Some daily events in the changing sky for October 10 18.
Friday, October 10
Saturday, October 11
Sunday, October 12
Monday, October 13
Tuesday, October 14
Wednesday, October 15
Thursday, October 16
Friday, October 17
Saturday, October 18
Want to become a better amateur astronomer? Learn your way around the constellations. They're the key to locating everything fainter and deeper to hunt with binoculars or a telescope. For an easy-to-use constellation guide covering the whole evening sky, use the big monthly foldout map in each issue of Sky & Telescope, the essential magazine of astronomy. Or download our free Getting Started in Astronomy booklet (which only has bimonthly maps).
Once you get a telescope, to put it to good use you'll need a detailed, large-scale sky atlas (set of maps; the standards are Sky Atlas 2000.0 or the smaller Pocket Sky Atlas) and good deep-sky guidebooks (such as Sky Atlas 2000.0 Companion by Strong and Sinnott, the even more detailed Night Sky Observer's Guide by Kepple and Sanner, or the classic Burnham's Celestial Handbook). Read how to use them effectively.
Can a computerized telescope take their place? As Terence Dickinson and Alan Dyer say in their Backyard Astronomer's Guide, "A full appreciation of the universe cannot come without developing the skills to find things in the sky and understanding how the sky works. This knowledge comes only by spending time under the stars with star maps in hand and a curious mind." Without these, they wisely say, "the sky never becomes a friendly place."
More beginners' tips: "How to Start Right in Astronomy".
This Week's Planet Roundup
Mercury emerges into view low in the dawn this week, getting higher and brighter day by day. Look for it above the eastern horizon, far below Saturn, about 45 to 30 minutes before sunrise. (You can always find your local sunrise time, and much else, once you put your location into our online almanac. If you're on daylight saving time like most of North America, make sure the Daylight Saving Time box is checked.)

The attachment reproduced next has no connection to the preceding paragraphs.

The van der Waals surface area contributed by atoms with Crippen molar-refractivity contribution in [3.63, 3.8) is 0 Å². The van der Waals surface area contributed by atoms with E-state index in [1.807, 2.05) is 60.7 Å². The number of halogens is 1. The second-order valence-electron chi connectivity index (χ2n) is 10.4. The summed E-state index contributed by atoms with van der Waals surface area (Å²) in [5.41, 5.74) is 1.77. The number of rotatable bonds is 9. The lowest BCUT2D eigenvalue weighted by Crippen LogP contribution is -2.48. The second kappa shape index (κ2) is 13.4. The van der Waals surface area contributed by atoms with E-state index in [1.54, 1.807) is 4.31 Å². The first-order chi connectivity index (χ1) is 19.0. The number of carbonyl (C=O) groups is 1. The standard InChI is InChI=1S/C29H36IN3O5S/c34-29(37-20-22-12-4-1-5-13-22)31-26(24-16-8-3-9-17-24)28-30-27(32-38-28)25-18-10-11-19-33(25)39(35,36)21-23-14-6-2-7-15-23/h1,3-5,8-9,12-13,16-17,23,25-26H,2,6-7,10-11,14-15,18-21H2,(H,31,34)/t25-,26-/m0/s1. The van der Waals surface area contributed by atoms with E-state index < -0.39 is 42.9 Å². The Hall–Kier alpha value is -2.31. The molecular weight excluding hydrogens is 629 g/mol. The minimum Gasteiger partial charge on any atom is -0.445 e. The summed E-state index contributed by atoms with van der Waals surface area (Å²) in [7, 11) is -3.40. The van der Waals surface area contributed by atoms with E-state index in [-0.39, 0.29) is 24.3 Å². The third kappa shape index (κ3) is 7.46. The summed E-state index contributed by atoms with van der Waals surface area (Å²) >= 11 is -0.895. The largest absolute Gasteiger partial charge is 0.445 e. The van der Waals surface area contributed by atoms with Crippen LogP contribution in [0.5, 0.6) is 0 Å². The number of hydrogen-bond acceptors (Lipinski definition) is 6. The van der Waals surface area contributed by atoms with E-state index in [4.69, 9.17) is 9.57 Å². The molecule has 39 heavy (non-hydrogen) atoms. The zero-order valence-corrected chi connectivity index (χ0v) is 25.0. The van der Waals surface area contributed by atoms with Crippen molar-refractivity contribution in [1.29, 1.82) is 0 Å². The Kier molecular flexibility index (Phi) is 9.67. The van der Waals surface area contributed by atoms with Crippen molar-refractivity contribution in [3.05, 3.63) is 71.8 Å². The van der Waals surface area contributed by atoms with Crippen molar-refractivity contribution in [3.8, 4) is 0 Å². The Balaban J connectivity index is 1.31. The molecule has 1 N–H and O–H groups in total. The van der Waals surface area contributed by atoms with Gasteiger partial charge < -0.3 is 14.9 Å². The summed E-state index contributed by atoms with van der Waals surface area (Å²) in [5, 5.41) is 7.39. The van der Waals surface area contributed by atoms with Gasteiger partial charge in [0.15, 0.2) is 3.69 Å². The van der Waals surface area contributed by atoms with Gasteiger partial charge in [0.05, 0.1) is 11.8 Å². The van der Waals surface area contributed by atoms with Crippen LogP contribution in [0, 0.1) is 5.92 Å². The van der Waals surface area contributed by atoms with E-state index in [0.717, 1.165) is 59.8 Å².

Venus (magnitude 3.8) is gradually becoming more prominent after sunset. Look for it above the west-southwest horizon in twilight, about 40 to 60 minutes after sundown.
Mars is lost in the sunset.
Jupiter (magnitude 2.2, in Sagittarius) shines highest in the south-southwest in twilight, and lower in the southwest later so get your scope on it early! Once night arrives, you'll see that Jupiter is above the Sagittarius Teapot and below the smaller, dimmer Teaspoon.
Saturn glows in the east at dawn. Don't confuse it with Regulus higher up. A telescope will show that Saturn's rings have turned nearly edge on; they're currently tilted 3° to our line of sight and closing. They'll reach a minimum of 0.8° at the end of the year, then start opening again.
Uranus and Neptune (magnitudes 5.7 and 7.9, respectively, in Aquarius and Capricornus) are in the southeast and south during evening. Use our article and finder charts or the chart in the September Sky & Telescope, page 63.
Pluto (magnitude 14.0, in the northwestern corner of Sagittarius) is sinking in the southwest after dark.
All descriptions that relate to your horizon or zenith including the words up, down, right, and left are written for the world's mid-northern latitudes. Descriptions that also depend on longitude (mainly Moon positions) are for North America. Eastern Daylight Time (EDT) equals Universal Time (known as UT, UTC, or GMT) minus 4 hours.
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